Beethoven’s Piano Concerto No. 5 with Mitsuko Uchida and Simon Rattle

14 Feb 2010

Berliner Philharmoniker
Sir Simon Rattle

Mitsuko Uchida

  • György Kurtág
    Grabstein für Stephan, op. 15c (10 min.)

  • Jean Sibelius
    Symphony No. 4 in A minor, op. 63 (41 min.)

  • Ludwig van Beethoven
    Concerto for Piano and Orchestra No. 5 in E flat major, op. 73 (45 min.)

    Mitsuko Uchida Piano

  • free

    Interview
    “It's a Venture - an Adventure” – Mitsuko Uchida and the Beethoven Piano Concertos Part II (12 min.)

Beethoven’s life was characterised by conflict: wrestling with his compositional aspirations, the self-assertiveness of his difficult character in an uncomprehending environment. In his Fifth Piano Concerto, you can sense how comfortable he felt in the role of the fighter: evidence of impassioned rebellion. This evening it is played by Mitsuko Uchida and the Berliner Philharmoniker conducted by Sir Simon Rattle.

The conditions around the time of its composition alone must have mobilised Beethoven’s fighting spirit. The Concerto was composed in 1809, when Napoleon’s army occupied Vienna. Beethoven treated the conquerors with utter contempt. He shouted to a French officer: “If I were a general and knew as much about strategy as I do about counterpoint, I would give you something to think about.” The same showing what one is made of characterises Beethoven’s Piano Concerto No. 5, which even today has lost none of its freshness and vigour.

The other two pieces this evening are more austere: Sibelius’s Fourth Symphony, whose ascetic severity shocked the audience at the first performance so much that no one dared applaud. We will also hear Kúrtag’s Grabstein für Stephan (Gravestone for Stephan) in memory of Stephan Stein, with its sharply contrasting expressions of grief and mourning.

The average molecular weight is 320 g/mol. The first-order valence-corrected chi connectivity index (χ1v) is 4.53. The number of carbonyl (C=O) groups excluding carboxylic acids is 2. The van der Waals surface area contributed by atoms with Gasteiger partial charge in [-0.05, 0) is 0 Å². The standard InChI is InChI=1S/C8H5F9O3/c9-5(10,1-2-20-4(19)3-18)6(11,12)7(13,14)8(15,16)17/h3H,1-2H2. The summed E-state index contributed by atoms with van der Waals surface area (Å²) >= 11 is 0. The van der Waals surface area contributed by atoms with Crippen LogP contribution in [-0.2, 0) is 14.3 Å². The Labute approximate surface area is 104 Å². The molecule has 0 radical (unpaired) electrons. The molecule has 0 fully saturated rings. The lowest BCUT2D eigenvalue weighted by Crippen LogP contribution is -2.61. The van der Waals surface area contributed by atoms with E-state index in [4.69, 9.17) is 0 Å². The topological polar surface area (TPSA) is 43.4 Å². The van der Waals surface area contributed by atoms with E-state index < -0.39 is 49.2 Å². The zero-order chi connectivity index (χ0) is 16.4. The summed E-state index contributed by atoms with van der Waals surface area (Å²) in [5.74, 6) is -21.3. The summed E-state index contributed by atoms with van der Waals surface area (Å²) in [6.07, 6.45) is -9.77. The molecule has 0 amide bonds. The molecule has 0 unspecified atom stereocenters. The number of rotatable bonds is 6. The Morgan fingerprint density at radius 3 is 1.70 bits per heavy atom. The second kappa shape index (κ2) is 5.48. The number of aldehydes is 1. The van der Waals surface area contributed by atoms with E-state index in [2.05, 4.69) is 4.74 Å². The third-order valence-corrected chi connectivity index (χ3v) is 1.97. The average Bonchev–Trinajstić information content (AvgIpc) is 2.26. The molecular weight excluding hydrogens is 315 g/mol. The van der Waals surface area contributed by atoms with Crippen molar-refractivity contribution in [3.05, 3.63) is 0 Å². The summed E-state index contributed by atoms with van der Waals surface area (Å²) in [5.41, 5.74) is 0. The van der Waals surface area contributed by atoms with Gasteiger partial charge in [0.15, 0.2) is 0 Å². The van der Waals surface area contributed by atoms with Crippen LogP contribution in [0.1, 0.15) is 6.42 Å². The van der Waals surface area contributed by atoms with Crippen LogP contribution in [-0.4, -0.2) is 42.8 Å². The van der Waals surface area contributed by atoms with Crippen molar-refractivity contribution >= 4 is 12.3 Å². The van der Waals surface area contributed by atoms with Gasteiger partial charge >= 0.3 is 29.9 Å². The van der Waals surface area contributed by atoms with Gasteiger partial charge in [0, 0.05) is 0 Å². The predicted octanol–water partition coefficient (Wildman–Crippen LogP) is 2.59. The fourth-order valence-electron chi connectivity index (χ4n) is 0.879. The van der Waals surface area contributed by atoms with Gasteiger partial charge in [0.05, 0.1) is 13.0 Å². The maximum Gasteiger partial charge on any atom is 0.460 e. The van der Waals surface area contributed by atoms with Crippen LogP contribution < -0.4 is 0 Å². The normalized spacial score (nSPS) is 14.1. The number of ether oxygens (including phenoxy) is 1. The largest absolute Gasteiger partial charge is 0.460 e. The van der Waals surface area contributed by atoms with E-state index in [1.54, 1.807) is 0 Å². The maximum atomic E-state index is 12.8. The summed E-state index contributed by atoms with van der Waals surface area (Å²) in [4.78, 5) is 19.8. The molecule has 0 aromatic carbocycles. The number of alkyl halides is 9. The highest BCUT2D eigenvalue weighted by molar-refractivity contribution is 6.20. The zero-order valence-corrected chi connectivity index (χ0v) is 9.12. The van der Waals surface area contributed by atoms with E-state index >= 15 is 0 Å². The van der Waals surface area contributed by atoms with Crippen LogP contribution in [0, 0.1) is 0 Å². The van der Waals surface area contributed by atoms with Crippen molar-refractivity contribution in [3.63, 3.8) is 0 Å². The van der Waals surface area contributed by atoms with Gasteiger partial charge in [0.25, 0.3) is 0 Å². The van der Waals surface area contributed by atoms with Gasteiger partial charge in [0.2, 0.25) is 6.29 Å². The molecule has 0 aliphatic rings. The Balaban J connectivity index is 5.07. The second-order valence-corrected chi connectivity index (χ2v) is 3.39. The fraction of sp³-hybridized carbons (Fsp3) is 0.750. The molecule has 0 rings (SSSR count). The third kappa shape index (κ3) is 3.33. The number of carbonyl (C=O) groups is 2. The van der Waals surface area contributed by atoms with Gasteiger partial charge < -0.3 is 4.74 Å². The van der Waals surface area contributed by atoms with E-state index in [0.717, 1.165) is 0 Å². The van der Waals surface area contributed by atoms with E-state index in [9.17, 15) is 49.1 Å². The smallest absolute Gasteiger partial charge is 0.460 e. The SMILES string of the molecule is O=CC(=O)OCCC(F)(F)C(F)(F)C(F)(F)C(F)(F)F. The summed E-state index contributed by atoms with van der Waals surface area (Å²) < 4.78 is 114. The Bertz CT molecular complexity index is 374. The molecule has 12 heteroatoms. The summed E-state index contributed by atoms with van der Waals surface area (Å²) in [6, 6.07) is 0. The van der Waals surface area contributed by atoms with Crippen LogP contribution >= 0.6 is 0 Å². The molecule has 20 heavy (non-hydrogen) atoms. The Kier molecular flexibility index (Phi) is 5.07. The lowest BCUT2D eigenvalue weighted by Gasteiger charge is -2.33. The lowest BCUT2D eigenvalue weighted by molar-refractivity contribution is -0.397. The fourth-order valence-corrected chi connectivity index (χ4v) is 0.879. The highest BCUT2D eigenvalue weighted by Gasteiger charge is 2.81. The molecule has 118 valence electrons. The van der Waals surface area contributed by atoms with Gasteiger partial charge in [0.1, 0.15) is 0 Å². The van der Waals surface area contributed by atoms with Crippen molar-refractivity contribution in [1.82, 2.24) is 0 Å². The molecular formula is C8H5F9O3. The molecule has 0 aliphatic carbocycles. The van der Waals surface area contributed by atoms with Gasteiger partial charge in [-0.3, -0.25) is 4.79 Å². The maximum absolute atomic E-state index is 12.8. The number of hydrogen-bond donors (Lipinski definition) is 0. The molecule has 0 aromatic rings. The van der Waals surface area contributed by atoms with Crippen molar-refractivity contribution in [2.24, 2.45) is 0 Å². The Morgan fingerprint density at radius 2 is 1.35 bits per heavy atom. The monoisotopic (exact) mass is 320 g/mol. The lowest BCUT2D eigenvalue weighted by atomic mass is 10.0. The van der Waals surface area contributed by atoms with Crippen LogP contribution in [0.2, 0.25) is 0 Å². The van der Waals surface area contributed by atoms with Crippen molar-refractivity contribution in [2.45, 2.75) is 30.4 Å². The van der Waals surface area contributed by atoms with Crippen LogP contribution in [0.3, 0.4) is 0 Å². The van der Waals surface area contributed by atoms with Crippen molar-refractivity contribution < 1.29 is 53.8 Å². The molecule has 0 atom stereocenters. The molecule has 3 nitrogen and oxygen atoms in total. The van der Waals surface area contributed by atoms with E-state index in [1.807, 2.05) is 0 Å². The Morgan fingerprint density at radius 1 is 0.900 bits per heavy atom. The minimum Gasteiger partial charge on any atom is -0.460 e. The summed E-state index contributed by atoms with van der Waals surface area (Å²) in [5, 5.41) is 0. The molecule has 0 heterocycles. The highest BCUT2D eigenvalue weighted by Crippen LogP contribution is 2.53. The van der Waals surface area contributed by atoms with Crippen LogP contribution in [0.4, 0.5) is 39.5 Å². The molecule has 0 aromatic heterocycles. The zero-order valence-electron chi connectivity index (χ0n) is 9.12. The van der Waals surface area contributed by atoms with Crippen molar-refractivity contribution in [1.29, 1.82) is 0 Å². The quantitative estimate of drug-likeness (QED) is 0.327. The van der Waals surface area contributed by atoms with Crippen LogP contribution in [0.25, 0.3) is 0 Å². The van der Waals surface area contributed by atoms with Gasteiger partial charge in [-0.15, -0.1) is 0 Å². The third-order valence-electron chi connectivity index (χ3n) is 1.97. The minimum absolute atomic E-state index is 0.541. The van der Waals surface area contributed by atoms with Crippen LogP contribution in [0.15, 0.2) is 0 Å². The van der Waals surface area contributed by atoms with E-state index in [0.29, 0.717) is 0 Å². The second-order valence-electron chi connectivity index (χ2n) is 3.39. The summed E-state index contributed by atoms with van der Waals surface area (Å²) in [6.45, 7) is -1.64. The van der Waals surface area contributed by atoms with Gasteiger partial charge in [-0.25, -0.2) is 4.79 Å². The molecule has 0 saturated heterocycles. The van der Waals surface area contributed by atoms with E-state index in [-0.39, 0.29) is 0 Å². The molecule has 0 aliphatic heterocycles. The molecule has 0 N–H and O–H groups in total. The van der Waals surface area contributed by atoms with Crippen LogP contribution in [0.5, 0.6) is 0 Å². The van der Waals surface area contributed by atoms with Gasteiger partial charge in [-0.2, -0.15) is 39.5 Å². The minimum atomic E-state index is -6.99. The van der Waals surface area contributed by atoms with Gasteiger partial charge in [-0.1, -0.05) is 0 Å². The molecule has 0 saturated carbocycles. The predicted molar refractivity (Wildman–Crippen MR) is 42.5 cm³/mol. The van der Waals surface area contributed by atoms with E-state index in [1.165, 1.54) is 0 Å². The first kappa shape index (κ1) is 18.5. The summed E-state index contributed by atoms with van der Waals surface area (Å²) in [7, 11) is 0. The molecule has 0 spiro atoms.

High emotional concentration

Kurtág: Grabstein für Stephan

Capable of “encompassing the world in a single note”, his music “demands attention, silence, sensibility: attributes which are extremely rare in the present day.” Thus spoke the festival’s director in awarding György Kurtág the “Golden Lion” at last September’s Venice Biennale. The object of this tribute, in recognition of his entire oeuvre, was a composer who has reclaimed simplicity for contemporary music, one who successfully combines pithy brevity with high emotional concentration. The materials that Kurtág infuses with such suggestive power are mostly non-descriptive; he is capable of generating complex energy fields out of the opposition of often seemingly incompatible elements, whose fragility, however, always remains in evidence.